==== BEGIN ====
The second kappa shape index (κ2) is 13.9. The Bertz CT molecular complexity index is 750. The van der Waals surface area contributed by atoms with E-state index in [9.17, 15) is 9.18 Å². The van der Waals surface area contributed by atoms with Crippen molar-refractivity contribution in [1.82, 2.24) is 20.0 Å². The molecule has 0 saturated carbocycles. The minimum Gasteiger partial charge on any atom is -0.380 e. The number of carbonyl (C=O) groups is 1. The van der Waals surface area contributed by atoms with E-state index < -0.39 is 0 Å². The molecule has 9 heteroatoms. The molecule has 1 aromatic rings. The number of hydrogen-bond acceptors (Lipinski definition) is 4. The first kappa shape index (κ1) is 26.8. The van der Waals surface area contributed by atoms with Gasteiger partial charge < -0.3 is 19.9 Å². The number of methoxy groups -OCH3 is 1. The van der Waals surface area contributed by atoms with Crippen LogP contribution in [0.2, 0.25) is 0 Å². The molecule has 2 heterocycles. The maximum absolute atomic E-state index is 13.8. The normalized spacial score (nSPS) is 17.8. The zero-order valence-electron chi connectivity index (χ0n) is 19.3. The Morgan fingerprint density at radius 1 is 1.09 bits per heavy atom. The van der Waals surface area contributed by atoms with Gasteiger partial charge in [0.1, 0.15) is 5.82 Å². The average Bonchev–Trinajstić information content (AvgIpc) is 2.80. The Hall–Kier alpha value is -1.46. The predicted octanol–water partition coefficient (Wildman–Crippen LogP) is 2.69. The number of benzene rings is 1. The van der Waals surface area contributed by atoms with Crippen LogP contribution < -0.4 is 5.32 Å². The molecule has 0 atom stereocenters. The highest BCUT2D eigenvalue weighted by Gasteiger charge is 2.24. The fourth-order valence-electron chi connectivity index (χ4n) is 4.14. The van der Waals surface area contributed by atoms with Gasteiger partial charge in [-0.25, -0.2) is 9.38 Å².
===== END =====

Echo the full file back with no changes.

The second kappa shape index (κ2) is 13.9. The Bertz CT molecular complexity index is 750. The van der Waals surface area contributed by atoms with E-state index in [9.17, 15) is 9.18 Å². The van der Waals surface area contributed by atoms with Crippen molar-refractivity contribution in [1.82, 2.24) is 20.0 Å². The molecule has 0 saturated carbocycles. The minimum Gasteiger partial charge on any atom is -0.380 e. The number of carbonyl (C=O) groups is 1. The van der Waals surface area contributed by atoms with E-state index < -0.39 is 0 Å². The molecule has 9 heteroatoms. The molecule has 1 aromatic rings. The number of hydrogen-bond acceptors (Lipinski definition) is 4. The first kappa shape index (κ1) is 26.8. The van der Waals surface area contributed by atoms with Gasteiger partial charge < -0.3 is 19.9 Å². The number of methoxy groups -OCH3 is 1. The van der Waals surface area contributed by atoms with Crippen LogP contribution in [0.2, 0.25) is 0 Å². The molecule has 2 heterocycles. The maximum absolute atomic E-state index is 13.8. The normalized spacial score (nSPS) is 17.8. The zero-order valence-electron chi connectivity index (χ0n) is 19.3. The Morgan fingerprint density at radius 1 is 1.09 bits per heavy atom. The van der Waals surface area contributed by atoms with Gasteiger partial charge in [0.1, 0.15) is 5.82 Å². The average Bonchev–Trinajstić information content (AvgIpc) is 2.80. The Hall–Kier alpha value is -1.46. The predicted octanol–water partition coefficient (Wildman–Crippen LogP) is 2.69. The number of benzene rings is 1. The van der Waals surface area contributed by atoms with Crippen LogP contribution < -0.4 is 5.32 Å². The molecule has 0 atom stereocenters. The highest BCUT2D eigenvalue weighted by Gasteiger charge is 2.24. The fourth-order valence-electron chi connectivity index (χ4n) is 4.14. The van der Waals surface area contributed by atoms with Gasteiger partial charge in [-0.25, -0.2) is 9.38 Å².